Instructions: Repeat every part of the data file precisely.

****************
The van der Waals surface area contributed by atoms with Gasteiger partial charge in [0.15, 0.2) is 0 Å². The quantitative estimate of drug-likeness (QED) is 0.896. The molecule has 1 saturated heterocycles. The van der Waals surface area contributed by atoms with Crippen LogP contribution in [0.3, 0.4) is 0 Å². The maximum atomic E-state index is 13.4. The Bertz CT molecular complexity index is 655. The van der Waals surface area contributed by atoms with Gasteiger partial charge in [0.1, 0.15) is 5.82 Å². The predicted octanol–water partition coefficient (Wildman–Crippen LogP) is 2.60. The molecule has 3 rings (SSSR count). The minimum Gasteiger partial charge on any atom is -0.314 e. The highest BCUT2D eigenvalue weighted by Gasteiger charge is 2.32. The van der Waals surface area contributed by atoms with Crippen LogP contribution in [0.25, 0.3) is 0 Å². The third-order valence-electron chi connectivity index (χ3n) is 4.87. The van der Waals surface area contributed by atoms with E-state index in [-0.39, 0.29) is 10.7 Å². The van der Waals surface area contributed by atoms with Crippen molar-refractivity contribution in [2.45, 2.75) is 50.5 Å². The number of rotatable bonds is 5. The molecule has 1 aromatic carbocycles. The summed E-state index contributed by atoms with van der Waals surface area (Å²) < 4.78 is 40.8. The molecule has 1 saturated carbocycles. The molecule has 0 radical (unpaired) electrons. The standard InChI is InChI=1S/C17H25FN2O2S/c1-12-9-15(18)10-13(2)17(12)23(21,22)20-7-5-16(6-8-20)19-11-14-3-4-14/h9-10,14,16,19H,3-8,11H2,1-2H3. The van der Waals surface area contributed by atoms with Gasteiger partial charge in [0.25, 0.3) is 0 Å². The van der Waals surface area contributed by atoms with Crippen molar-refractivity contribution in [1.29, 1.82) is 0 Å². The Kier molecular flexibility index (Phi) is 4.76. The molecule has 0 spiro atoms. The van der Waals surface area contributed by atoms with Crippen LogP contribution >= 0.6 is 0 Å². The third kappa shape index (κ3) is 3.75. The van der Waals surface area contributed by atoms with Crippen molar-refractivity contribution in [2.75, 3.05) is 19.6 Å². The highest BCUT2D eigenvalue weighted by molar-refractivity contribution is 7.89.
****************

The van der Waals surface area contributed by atoms with Gasteiger partial charge in [0.15, 0.2) is 0 Å². The quantitative estimate of drug-likeness (QED) is 0.896. The molecule has 1 saturated heterocycles. The van der Waals surface area contributed by atoms with Crippen LogP contribution in [0.3, 0.4) is 0 Å². The maximum atomic E-state index is 13.4. The Bertz CT molecular complexity index is 655. The van der Waals surface area contributed by atoms with Gasteiger partial charge in [0.1, 0.15) is 5.82 Å². The predicted octanol–water partition coefficient (Wildman–Crippen LogP) is 2.60. The molecule has 3 rings (SSSR count). The minimum Gasteiger partial charge on any atom is -0.314 e. The highest BCUT2D eigenvalue weighted by Gasteiger charge is 2.32. The van der Waals surface area contributed by atoms with Crippen LogP contribution in [0.25, 0.3) is 0 Å². The third-order valence-electron chi connectivity index (χ3n) is 4.87. The van der Waals surface area contributed by atoms with E-state index in [-0.39, 0.29) is 10.7 Å². The van der Waals surface area contributed by atoms with Crippen molar-refractivity contribution in [2.45, 2.75) is 50.5 Å². The number of rotatable bonds is 5. The molecule has 1 aromatic carbocycles. The summed E-state index contributed by atoms with van der Waals surface area (Å²) < 4.78 is 40.8. The molecule has 1 saturated carbocycles. The molecule has 0 radical (unpaired) electrons. The standard InChI is InChI=1S/C17H25FN2O2S/c1-12-9-15(18)10-13(2)17(12)23(21,22)20-7-5-16(6-8-20)19-11-14-3-4-14/h9-10,14,16,19H,3-8,11H2,1-2H3. The van der Waals surface area contributed by atoms with Gasteiger partial charge in [0.25, 0.3) is 0 Å². The van der Waals surface area contributed by atoms with Crippen molar-refractivity contribution in [1.29, 1.82) is 0 Å². The Kier molecular flexibility index (Phi) is 4.76. The molecule has 0 spiro atoms. The van der Waals surface area contributed by atoms with Crippen LogP contribution >= 0.6 is 0 Å². The third kappa shape index (κ3) is 3.75. The van der Waals surface area contributed by atoms with Crippen molar-refractivity contribution in [2.75, 3.05) is 19.6 Å². The highest BCUT2D eigenvalue weighted by molar-refractivity contribution is 7.89.